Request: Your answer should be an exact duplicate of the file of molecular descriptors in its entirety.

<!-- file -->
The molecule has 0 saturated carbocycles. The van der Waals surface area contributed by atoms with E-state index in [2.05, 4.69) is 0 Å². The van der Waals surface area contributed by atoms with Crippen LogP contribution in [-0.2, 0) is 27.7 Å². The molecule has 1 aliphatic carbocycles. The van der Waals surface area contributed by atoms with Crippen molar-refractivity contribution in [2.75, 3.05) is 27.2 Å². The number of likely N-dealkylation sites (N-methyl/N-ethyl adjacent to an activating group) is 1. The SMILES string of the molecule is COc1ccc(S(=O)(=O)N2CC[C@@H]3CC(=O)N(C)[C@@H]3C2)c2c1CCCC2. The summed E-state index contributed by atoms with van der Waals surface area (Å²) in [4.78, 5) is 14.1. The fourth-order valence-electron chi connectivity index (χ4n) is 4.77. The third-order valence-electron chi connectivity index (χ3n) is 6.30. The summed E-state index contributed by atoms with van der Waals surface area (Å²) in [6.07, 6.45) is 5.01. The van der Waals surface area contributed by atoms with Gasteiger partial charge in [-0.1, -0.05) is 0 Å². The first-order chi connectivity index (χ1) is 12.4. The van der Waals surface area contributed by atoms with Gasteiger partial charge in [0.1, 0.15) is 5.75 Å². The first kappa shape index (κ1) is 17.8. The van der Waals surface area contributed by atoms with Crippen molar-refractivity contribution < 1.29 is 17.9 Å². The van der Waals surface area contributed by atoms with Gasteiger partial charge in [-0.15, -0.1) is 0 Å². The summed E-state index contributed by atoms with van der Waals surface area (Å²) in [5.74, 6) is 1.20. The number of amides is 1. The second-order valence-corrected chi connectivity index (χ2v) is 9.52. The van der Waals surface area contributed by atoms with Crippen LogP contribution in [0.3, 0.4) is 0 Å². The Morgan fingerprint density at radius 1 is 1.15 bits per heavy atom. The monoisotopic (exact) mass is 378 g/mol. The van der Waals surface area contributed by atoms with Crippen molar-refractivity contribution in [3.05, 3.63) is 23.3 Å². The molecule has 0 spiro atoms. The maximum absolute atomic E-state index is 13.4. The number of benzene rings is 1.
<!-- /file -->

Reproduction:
The molecule has 0 saturated carbocycles. The van der Waals surface area contributed by atoms with E-state index in [2.05, 4.69) is 0 Å². The van der Waals surface area contributed by atoms with Crippen LogP contribution in [-0.2, 0) is 27.7 Å². The molecule has 1 aliphatic carbocycles. The van der Waals surface area contributed by atoms with Crippen molar-refractivity contribution in [2.75, 3.05) is 27.2 Å². The number of likely N-dealkylation sites (N-methyl/N-ethyl adjacent to an activating group) is 1. The SMILES string of the molecule is COc1ccc(S(=O)(=O)N2CC[C@@H]3CC(=O)N(C)[C@@H]3C2)c2c1CCCC2. The summed E-state index contributed by atoms with van der Waals surface area (Å²) in [4.78, 5) is 14.1. The fourth-order valence-electron chi connectivity index (χ4n) is 4.77. The third-order valence-electron chi connectivity index (χ3n) is 6.30. The summed E-state index contributed by atoms with van der Waals surface area (Å²) in [6.07, 6.45) is 5.01. The van der Waals surface area contributed by atoms with Gasteiger partial charge in [-0.1, -0.05) is 0 Å². The first-order chi connectivity index (χ1) is 12.4. The van der Waals surface area contributed by atoms with Gasteiger partial charge in [0.1, 0.15) is 5.75 Å². The first kappa shape index (κ1) is 17.8. The van der Waals surface area contributed by atoms with Crippen molar-refractivity contribution < 1.29 is 17.9 Å². The van der Waals surface area contributed by atoms with Gasteiger partial charge in [-0.15, -0.1) is 0 Å². The summed E-state index contributed by atoms with van der Waals surface area (Å²) in [5.74, 6) is 1.20. The number of amides is 1. The second-order valence-corrected chi connectivity index (χ2v) is 9.52. The van der Waals surface area contributed by atoms with Crippen LogP contribution in [0.3, 0.4) is 0 Å². The Morgan fingerprint density at radius 1 is 1.15 bits per heavy atom. The monoisotopic (exact) mass is 378 g/mol. The van der Waals surface area contributed by atoms with Crippen molar-refractivity contribution in [3.05, 3.63) is 23.3 Å². The molecule has 0 spiro atoms. The maximum absolute atomic E-state index is 13.4. The number of benzene rings is 1.